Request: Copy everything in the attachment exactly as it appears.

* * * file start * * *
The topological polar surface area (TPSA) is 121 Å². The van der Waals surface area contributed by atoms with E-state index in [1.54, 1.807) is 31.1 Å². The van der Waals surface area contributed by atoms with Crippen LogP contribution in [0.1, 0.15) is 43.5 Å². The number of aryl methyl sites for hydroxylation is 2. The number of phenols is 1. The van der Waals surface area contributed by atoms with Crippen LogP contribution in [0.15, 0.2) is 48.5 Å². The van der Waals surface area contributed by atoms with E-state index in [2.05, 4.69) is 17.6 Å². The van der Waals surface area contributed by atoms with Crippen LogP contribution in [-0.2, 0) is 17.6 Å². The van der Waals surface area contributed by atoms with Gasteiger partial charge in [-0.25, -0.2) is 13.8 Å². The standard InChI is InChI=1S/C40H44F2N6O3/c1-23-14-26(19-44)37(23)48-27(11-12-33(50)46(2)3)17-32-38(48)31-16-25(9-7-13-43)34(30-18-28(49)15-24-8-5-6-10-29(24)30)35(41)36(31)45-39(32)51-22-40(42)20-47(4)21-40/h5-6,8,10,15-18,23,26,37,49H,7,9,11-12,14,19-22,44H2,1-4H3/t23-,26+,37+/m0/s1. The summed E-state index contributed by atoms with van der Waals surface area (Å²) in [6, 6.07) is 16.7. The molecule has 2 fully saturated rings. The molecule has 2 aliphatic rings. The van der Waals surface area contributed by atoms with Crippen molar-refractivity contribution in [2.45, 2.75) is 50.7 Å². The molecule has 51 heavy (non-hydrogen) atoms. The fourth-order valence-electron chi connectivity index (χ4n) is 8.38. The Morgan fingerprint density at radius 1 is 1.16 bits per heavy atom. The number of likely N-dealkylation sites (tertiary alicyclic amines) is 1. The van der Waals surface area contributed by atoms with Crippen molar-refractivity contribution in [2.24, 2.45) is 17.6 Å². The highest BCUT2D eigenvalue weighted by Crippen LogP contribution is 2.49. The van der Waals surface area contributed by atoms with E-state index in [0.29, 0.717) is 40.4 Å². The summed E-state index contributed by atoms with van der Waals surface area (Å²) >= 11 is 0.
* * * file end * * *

The topological polar surface area (TPSA) is 121 Å². The van der Waals surface area contributed by atoms with E-state index in [1.54, 1.807) is 31.1 Å². The van der Waals surface area contributed by atoms with Crippen LogP contribution in [0.1, 0.15) is 43.5 Å². The number of aryl methyl sites for hydroxylation is 2. The number of phenols is 1. The van der Waals surface area contributed by atoms with Crippen LogP contribution in [0.15, 0.2) is 48.5 Å². The van der Waals surface area contributed by atoms with E-state index in [2.05, 4.69) is 17.6 Å². The van der Waals surface area contributed by atoms with Crippen LogP contribution in [-0.2, 0) is 17.6 Å². The van der Waals surface area contributed by atoms with Gasteiger partial charge in [-0.25, -0.2) is 13.8 Å². The standard InChI is InChI=1S/C40H44F2N6O3/c1-23-14-26(19-44)37(23)48-27(11-12-33(50)46(2)3)17-32-38(48)31-16-25(9-7-13-43)34(30-18-28(49)15-24-8-5-6-10-29(24)30)35(41)36(31)45-39(32)51-22-40(42)20-47(4)21-40/h5-6,8,10,15-18,23,26,37,49H,7,9,11-12,14,19-22,44H2,1-4H3/t23-,26+,37+/m0/s1. The summed E-state index contributed by atoms with van der Waals surface area (Å²) in [6, 6.07) is 16.7. The molecule has 2 fully saturated rings. The molecule has 2 aliphatic rings. The van der Waals surface area contributed by atoms with Crippen molar-refractivity contribution in [2.45, 2.75) is 50.7 Å². The molecule has 51 heavy (non-hydrogen) atoms. The fourth-order valence-electron chi connectivity index (χ4n) is 8.38. The Morgan fingerprint density at radius 1 is 1.16 bits per heavy atom. The number of likely N-dealkylation sites (tertiary alicyclic amines) is 1. The van der Waals surface area contributed by atoms with Crippen molar-refractivity contribution in [2.24, 2.45) is 17.6 Å². The highest BCUT2D eigenvalue weighted by Crippen LogP contribution is 2.49. The van der Waals surface area contributed by atoms with E-state index in [0.29, 0.717) is 40.4 Å². The summed E-state index contributed by atoms with van der Waals surface area (Å²) >= 11 is 0.